In the past the ads had been mostly preaching to the choir. Perhaps Steve was a bit too sensitive about portraying Apple hardware as in a league of their own. The reality is that there are several worthy competitors so just showing a shiny thin laptop does not sufficiently differenciate them where service after the sale could be a potentially huge selling point to the average non-tech consumer. I believe their recent effort to expand the Genius bar along with these ads is evidence that they are emphasizing the quality of their support services not just the hardware.

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post #252 of 318
Quote:
Originally Posted by Suddenly Newton View Post

Here's your "cult", let's ask them:

Haha! That is an old photo. By now those people have graduated and many are likely being forced to use Windows in their corporate job.

I was not going to argue with my friend so once she express such a negative opinion of Mac users, I offered her my best second choices for a Windows notebook. There was no hatred in her remarks just fear of the unknown and avoidance of criticism from her peers.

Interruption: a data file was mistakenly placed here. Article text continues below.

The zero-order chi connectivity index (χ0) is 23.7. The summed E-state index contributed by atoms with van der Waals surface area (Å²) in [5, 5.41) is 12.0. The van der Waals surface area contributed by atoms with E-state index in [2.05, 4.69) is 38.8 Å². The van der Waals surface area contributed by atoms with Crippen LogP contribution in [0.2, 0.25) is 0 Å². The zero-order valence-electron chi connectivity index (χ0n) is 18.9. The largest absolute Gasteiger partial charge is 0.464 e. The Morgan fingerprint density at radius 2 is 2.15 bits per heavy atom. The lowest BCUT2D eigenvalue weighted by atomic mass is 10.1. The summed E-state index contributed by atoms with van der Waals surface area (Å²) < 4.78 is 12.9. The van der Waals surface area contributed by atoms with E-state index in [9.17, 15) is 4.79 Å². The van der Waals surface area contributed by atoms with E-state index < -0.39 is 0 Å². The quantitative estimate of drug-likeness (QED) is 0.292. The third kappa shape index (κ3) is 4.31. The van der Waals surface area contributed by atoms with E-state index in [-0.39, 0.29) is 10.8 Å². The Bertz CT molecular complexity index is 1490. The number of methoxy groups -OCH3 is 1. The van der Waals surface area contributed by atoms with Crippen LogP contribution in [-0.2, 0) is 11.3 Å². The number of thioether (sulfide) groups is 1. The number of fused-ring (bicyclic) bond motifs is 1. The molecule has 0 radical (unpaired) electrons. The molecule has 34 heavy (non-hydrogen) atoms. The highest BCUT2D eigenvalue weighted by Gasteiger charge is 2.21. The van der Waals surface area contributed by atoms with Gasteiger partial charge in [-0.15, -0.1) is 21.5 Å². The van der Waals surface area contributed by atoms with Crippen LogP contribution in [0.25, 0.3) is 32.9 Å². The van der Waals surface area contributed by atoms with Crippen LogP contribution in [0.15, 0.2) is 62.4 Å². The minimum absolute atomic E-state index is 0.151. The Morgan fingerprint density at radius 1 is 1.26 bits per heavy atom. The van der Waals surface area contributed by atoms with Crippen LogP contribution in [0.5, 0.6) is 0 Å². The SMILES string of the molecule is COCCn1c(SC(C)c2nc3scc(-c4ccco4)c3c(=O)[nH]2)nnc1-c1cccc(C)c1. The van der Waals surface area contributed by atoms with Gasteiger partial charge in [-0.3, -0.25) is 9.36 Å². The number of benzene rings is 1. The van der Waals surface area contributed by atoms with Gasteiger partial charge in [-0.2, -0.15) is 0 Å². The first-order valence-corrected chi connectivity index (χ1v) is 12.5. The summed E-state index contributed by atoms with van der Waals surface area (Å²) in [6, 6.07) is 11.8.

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post #253 of 318
Quote:
Originally Posted by JerrySwitched26 View Post

No, the Samsung ads said that if you wait in line to buy a telephone with ketchup features - then you are a pathehtic asshole.

The ads are effective because they reinforce what people already think about AppleFans.  People who wait in long lines to buy a telephone are not normal.  They are a small portion of Apple customers, who are a small portion of cellphone buyers.  They are not regular people.  They are bizarre, and the ads point out that a certain company has bizarre customers.

You're just jealous. If there were people standing in line to buy an Android phone, you'd be the first to parade it to the world.

What's bizarre is the number of people like you who don't use Apple products, refuse to even consider using Apple products and brag about not using Apple products - and then spend a ton of time on Apple forums whining about Apple products.
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post #254 of 318
All Apple needed to do was show an athlete training for the Olympics using his/her iPhone, iPad and Mac together and beaming their performance up to a flat screen using their ATV- no dialogue needed. Enuff said.
But what do we get? a cheesy Capital One/ Dunkin Donut style ad.
Blech and yuck.
post #255 of 318
Quote:
Originally Posted by mstone View Post

A long time friend of mine recently dropped her aging Windows laptop and now it is starting to act up. She told me she thought it might be time to buy a new one. Since she considers me an expert on the subject she asked my advice. Knowing that she's a long time Windows user which is the standard in her scientific field that being the nuclear power industry, I said she should consider getting a Mac since it can run Windows as well as OS X.